BEI Commentary: This is a rather long article, but the conclusion is relatively short and simple: once a practice starts using an EHR, it is dependent upon the EHR to be up and running in order to operate. If an EHR is down, essentially the practice is down. It is incumbent upon practices (and especially their IT support staff) to ensure there is a system design, with appropriate contingency procedures, for 99+% uptime.
From: AC Group, Inc., (Mark R. Anderson, CPHIMS, FHIMSS), February 2011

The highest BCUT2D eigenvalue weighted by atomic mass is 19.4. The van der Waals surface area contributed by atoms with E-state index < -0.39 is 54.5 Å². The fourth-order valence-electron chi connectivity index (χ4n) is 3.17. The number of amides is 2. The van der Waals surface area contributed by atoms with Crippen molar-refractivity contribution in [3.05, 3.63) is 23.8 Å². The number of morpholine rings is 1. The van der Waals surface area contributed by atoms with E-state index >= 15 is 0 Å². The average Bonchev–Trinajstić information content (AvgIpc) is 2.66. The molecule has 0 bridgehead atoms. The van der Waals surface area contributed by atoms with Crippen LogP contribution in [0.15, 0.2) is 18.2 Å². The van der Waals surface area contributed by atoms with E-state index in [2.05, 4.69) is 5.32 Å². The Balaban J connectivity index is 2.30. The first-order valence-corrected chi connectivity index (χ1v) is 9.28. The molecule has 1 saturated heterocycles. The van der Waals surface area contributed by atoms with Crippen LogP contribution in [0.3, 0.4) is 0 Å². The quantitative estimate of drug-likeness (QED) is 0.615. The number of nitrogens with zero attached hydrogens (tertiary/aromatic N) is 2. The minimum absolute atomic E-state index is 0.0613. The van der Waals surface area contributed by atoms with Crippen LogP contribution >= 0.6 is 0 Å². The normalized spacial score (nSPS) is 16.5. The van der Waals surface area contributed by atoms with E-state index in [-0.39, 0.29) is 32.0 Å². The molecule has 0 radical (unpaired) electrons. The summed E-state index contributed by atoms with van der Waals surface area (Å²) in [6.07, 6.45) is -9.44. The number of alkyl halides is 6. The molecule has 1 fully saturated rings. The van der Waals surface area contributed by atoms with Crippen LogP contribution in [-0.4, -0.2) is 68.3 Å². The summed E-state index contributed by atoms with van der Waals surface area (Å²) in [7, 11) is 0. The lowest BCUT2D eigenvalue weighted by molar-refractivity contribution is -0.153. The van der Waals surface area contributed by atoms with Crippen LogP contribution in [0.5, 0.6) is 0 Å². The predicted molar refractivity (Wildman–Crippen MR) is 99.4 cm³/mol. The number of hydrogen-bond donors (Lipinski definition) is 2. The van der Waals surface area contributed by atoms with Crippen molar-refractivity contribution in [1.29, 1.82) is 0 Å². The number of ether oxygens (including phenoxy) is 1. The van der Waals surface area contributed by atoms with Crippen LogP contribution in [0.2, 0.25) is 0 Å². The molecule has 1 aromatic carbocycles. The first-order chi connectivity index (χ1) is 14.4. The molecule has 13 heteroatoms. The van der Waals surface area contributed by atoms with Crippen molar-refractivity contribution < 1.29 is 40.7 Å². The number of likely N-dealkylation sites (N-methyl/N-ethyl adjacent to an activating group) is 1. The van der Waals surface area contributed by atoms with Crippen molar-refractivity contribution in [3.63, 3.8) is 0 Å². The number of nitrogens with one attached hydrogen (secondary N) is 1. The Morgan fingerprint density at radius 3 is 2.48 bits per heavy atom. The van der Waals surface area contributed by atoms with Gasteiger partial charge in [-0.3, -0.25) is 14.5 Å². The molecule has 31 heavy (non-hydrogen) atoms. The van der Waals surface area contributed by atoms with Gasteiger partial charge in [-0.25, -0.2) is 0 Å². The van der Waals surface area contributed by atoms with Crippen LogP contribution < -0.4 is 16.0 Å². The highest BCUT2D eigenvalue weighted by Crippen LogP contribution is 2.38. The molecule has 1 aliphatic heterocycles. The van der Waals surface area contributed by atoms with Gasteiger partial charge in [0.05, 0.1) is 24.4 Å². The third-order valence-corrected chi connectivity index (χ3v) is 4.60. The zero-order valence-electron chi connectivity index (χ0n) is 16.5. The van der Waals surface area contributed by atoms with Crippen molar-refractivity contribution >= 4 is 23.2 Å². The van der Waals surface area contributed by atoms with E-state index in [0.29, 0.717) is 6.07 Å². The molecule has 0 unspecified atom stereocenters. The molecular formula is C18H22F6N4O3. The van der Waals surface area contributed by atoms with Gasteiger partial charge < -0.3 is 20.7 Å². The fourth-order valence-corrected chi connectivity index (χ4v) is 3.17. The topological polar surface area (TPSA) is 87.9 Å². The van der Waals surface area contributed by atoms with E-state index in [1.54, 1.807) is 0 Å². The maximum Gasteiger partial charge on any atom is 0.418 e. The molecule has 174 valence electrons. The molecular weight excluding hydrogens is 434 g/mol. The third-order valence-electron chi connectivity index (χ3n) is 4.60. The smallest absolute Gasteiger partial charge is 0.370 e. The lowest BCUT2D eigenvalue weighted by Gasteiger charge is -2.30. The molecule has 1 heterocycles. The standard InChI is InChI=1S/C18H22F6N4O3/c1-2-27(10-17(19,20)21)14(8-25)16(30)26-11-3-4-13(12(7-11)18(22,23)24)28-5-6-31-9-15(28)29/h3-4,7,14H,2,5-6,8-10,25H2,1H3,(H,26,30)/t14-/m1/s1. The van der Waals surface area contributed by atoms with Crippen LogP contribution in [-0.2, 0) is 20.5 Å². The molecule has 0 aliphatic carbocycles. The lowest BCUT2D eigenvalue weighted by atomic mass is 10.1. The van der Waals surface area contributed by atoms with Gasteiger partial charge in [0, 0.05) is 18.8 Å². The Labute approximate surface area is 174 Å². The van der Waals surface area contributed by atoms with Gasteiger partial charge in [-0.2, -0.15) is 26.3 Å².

Government funding incentives (ARRA HITECH Act) to implement electronic health record systems (EHR) are driving most physicians towards the selection and implementation of EHR applications that are appropriate to their practice. However, even though the average practice takes more than 120 days to select their EHR solution, 87% of practices spend no time evaluating the service levels and uptime associated with these installations, instead leaving this important criterion in the hands of the software provider. Even when asked, some vendors avoid this growing need and offer no solution at all, leaving it as a point of exposure for the practice. Neglecting the amount of system downtime that a practice might experience could cost the average 5-physician practice nearly $25,000 if the product is down just ten hours during the course of a year. Therefore before selecting an EHR product, the practice should not only consider price, functionality, usability, support, and training. It must also determine the practice’s exposure to the potential effect of system downtime. This will impact the overall practice efficiencies, staff and client satisfaction, and the ability to provide care. Read More